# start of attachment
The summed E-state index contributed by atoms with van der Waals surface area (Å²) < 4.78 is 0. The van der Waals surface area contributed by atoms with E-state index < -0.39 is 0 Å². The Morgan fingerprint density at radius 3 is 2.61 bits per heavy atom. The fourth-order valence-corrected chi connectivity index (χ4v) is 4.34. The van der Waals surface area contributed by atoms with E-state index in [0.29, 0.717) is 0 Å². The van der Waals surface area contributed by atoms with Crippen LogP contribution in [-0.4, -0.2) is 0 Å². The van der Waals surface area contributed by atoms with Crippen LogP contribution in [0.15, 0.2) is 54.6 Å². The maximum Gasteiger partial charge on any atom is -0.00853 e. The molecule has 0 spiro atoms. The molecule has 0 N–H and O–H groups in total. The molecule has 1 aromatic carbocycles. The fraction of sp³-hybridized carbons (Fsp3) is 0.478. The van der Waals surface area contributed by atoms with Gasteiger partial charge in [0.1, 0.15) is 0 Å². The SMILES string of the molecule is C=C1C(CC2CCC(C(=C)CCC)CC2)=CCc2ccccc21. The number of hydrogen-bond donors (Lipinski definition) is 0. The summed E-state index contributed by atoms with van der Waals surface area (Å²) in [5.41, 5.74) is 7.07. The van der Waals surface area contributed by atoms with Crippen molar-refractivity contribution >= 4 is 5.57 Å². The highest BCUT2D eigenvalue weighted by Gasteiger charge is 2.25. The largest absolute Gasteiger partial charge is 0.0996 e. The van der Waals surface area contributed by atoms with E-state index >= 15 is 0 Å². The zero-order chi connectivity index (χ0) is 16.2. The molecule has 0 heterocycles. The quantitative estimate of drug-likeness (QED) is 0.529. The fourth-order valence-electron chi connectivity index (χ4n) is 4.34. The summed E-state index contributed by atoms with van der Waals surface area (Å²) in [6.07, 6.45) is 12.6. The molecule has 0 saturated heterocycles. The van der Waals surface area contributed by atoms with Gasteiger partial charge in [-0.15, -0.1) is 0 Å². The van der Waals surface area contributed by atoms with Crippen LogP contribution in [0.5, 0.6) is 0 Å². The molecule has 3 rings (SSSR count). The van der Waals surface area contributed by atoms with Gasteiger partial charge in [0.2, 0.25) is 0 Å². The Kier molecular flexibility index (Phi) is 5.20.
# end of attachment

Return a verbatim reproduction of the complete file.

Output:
The summed E-state index contributed by atoms with van der Waals surface area (Å²) < 4.78 is 0. The van der Waals surface area contributed by atoms with E-state index < -0.39 is 0 Å². The Morgan fingerprint density at radius 3 is 2.61 bits per heavy atom. The fourth-order valence-corrected chi connectivity index (χ4v) is 4.34. The van der Waals surface area contributed by atoms with E-state index in [0.29, 0.717) is 0 Å². The van der Waals surface area contributed by atoms with Crippen LogP contribution in [-0.4, -0.2) is 0 Å². The van der Waals surface area contributed by atoms with Crippen LogP contribution in [0.15, 0.2) is 54.6 Å². The maximum Gasteiger partial charge on any atom is -0.00853 e. The molecule has 0 spiro atoms. The molecule has 0 N–H and O–H groups in total. The molecule has 1 aromatic carbocycles. The fraction of sp³-hybridized carbons (Fsp3) is 0.478. The van der Waals surface area contributed by atoms with Gasteiger partial charge in [0.1, 0.15) is 0 Å². The SMILES string of the molecule is C=C1C(CC2CCC(C(=C)CCC)CC2)=CCc2ccccc21. The number of hydrogen-bond donors (Lipinski definition) is 0. The summed E-state index contributed by atoms with van der Waals surface area (Å²) in [5.41, 5.74) is 7.07. The van der Waals surface area contributed by atoms with Crippen molar-refractivity contribution >= 4 is 5.57 Å². The highest BCUT2D eigenvalue weighted by Gasteiger charge is 2.25. The largest absolute Gasteiger partial charge is 0.0996 e. The van der Waals surface area contributed by atoms with E-state index >= 15 is 0 Å². The zero-order chi connectivity index (χ0) is 16.2. The molecule has 0 heterocycles. The quantitative estimate of drug-likeness (QED) is 0.529. The fourth-order valence-electron chi connectivity index (χ4n) is 4.34. The summed E-state index contributed by atoms with van der Waals surface area (Å²) in [6.07, 6.45) is 12.6. The molecule has 0 saturated heterocycles. The van der Waals surface area contributed by atoms with Gasteiger partial charge in [-0.15, -0.1) is 0 Å². The van der Waals surface area contributed by atoms with Crippen LogP contribution in [0.5, 0.6) is 0 Å². The molecule has 3 rings (SSSR count). The van der Waals surface area contributed by atoms with Gasteiger partial charge in [0.2, 0.25) is 0 Å². The Kier molecular flexibility index (Phi) is 5.20.